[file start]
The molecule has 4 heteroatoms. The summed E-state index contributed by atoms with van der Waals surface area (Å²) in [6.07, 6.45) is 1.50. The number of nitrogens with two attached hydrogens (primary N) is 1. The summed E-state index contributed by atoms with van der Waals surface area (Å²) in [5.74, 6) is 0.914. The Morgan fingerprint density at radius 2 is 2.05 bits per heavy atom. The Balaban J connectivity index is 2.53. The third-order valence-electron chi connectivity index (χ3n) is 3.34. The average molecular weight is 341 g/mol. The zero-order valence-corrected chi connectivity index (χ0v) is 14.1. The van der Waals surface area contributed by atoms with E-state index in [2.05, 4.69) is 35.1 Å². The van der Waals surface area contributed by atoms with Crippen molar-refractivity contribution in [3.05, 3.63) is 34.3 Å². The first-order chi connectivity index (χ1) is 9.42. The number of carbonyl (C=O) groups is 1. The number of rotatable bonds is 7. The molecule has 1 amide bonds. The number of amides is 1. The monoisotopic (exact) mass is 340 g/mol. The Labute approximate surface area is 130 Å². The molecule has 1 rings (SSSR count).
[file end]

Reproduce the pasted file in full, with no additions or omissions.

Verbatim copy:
The molecule has 4 heteroatoms. The summed E-state index contributed by atoms with van der Waals surface area (Å²) in [6.07, 6.45) is 1.50. The number of nitrogens with two attached hydrogens (primary N) is 1. The summed E-state index contributed by atoms with van der Waals surface area (Å²) in [5.74, 6) is 0.914. The Morgan fingerprint density at radius 2 is 2.05 bits per heavy atom. The Balaban J connectivity index is 2.53. The third-order valence-electron chi connectivity index (χ3n) is 3.34. The average molecular weight is 341 g/mol. The zero-order valence-corrected chi connectivity index (χ0v) is 14.1. The van der Waals surface area contributed by atoms with E-state index in [2.05, 4.69) is 35.1 Å². The van der Waals surface area contributed by atoms with Crippen molar-refractivity contribution in [3.05, 3.63) is 34.3 Å². The first-order chi connectivity index (χ1) is 9.42. The number of carbonyl (C=O) groups is 1. The number of rotatable bonds is 7. The molecule has 1 amide bonds. The number of amides is 1. The monoisotopic (exact) mass is 340 g/mol. The Labute approximate surface area is 130 Å². The molecule has 1 rings (SSSR count).